Clematis 'Ramona' (I think), climbing on Camellia japonica 'Jordan's Pride'.
Sarracenia x"Fledgeling", about to be engulfed by a stand of Saururus cernuus, Iris pseudacorus, and Lilium lancifolium.
This is the view across one of several small ponds (actually more like mudholes), with Sabal palmettos, various Miscanthus, Peonies, Roses, and not a few weeds adding to the mix. One serious mistake that needs to be rectified was the planting of Tetrapanax papyrifera at the edge of this pond. Barely visible in this picture from last week, its umbrella-like leaves are twice this size now, and threaten to entirely shade out the water lilies which already struggle to bloom in the shade of the grasses and Michelia branches. I can't grow Gunnera here, and this seems a likely substitute, but this is not the place...
An experiment I'm trying this year - combining grape tomatoes and some of the smaller Clematis in very large pots. This is C. 'Roguchi' blooming in tandem with "Sungold". My theory is that since this Clematis is completely herbaceous, it can be cut down when the tomato is pulled out in the fall. We'll see how it works out...
Lots of friends have been asking for more wide-angle shots of the garden, so here are a couple. The main reason I don't include more is that, while I have a pretty interesting plant collection, my garden, for the most part, is an overgrown, weedy, disorganized mess. I have to "choose my battles", since I work two fairly demanding jobs. Some scenes manage to be attractive for a week or two, anyway, like this arch covered with Rosa "Buff Beauty" and Trachelospermum jasminoides, faced down with a Weigela and balanced by palms (several species of Trachycarpus and Chaemerops, in this instance). Italian cypress trees form a wall along the left boundary of the garden, and are themselves becoming infested with Asian jasmine.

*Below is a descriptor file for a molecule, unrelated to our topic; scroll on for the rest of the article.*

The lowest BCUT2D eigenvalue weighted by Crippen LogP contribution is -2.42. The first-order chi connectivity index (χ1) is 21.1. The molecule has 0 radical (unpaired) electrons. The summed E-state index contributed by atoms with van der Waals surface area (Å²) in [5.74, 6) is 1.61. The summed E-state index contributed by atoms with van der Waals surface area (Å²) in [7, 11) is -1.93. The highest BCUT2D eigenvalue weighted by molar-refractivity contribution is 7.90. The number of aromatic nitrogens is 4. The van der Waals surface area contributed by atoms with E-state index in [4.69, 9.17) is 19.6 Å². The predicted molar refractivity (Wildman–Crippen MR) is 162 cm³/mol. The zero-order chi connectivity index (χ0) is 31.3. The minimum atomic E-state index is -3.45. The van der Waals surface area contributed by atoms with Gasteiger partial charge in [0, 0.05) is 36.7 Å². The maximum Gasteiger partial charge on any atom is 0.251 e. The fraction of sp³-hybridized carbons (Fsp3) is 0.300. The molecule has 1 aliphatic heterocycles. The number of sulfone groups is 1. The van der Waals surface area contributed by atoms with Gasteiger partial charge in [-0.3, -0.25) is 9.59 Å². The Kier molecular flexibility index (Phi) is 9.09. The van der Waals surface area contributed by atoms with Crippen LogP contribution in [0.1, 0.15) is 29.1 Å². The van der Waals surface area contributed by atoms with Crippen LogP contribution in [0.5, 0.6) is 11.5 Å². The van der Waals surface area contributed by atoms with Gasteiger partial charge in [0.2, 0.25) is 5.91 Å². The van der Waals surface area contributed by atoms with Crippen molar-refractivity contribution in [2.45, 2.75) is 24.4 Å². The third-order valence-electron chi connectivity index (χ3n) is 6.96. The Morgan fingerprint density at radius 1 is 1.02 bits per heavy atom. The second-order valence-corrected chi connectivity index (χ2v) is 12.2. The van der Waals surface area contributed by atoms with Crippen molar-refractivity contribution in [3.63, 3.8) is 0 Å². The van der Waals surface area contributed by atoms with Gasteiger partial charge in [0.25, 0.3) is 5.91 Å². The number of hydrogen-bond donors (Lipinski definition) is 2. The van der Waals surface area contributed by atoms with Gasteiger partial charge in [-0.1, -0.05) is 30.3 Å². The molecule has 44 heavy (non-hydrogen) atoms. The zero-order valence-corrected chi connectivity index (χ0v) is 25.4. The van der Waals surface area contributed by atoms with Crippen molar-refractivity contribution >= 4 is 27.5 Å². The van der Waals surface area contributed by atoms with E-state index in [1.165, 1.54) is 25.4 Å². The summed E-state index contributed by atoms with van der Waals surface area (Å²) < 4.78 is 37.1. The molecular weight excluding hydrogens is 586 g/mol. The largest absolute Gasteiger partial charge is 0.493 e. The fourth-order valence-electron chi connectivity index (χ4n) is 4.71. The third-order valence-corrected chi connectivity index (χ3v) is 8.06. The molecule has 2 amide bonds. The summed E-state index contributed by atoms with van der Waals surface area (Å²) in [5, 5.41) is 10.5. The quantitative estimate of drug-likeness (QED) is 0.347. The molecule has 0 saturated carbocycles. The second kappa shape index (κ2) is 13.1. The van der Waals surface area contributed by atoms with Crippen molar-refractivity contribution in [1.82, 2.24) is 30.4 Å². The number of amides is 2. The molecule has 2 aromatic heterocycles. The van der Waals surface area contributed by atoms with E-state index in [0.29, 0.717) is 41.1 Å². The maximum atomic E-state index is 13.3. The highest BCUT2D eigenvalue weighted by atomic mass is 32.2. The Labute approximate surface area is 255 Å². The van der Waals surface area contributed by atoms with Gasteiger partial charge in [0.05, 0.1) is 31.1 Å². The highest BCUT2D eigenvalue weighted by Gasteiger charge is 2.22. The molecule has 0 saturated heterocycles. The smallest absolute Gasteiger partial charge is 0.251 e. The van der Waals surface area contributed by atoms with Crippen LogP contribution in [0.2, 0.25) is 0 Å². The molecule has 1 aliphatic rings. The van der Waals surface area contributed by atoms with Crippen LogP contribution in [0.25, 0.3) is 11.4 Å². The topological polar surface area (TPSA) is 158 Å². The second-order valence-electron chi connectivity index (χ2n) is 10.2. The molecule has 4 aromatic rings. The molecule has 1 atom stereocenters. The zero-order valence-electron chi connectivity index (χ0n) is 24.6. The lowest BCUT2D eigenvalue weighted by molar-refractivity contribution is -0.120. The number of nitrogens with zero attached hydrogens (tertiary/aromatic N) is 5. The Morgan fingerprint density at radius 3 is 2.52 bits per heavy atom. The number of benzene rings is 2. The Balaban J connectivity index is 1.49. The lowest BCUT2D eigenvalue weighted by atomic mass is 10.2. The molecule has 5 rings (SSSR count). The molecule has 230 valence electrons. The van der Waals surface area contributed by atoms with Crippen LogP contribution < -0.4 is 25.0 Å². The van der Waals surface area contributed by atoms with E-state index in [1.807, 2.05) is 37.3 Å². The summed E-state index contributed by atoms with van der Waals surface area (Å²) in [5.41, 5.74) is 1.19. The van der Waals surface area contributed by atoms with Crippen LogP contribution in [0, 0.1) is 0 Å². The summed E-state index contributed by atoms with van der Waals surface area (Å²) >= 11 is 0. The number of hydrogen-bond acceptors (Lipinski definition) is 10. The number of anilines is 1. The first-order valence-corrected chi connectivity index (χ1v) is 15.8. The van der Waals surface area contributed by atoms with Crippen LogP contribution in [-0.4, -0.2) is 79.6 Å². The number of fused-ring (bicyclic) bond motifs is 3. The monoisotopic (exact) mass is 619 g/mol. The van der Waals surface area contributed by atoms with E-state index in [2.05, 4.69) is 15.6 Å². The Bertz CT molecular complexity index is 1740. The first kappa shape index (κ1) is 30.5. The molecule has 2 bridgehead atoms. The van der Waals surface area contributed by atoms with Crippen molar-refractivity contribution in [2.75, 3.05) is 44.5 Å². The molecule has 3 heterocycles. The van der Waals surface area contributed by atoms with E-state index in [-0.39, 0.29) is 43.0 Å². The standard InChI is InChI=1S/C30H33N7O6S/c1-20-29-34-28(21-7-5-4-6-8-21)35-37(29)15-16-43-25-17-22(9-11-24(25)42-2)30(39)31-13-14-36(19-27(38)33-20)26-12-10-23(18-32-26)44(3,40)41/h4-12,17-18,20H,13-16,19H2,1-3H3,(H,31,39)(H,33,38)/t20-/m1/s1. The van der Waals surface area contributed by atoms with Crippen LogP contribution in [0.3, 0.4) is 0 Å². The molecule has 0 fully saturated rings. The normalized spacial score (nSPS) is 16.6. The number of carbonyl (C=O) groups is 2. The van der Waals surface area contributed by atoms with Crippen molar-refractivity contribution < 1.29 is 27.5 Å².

Below is a Louisiana iris which I grew from seed a few years ago. The parent plant (one of them, anyway) is a deep salmon; this one's much paler (but more pink than the photo indicates). It's fun to see what happens when you plant a few seeds.
Hippaestrum xJohnsonii, the "hardy" amaryllis (all of the common hybrids are pretty much hardy here anyway). These need to be divided, and they'd like more sun during the growing season than I can give them.
Bletia floridanum is not hardy, but it waits until May to begin blooming, so I consider it, along with B. purpurea and B. patula, a garden orchid. These are totally deciduous in the summer, so require almost no watering when the weather gets hot and dry. They make their foliar growth in the greenhouse during the fall and winter.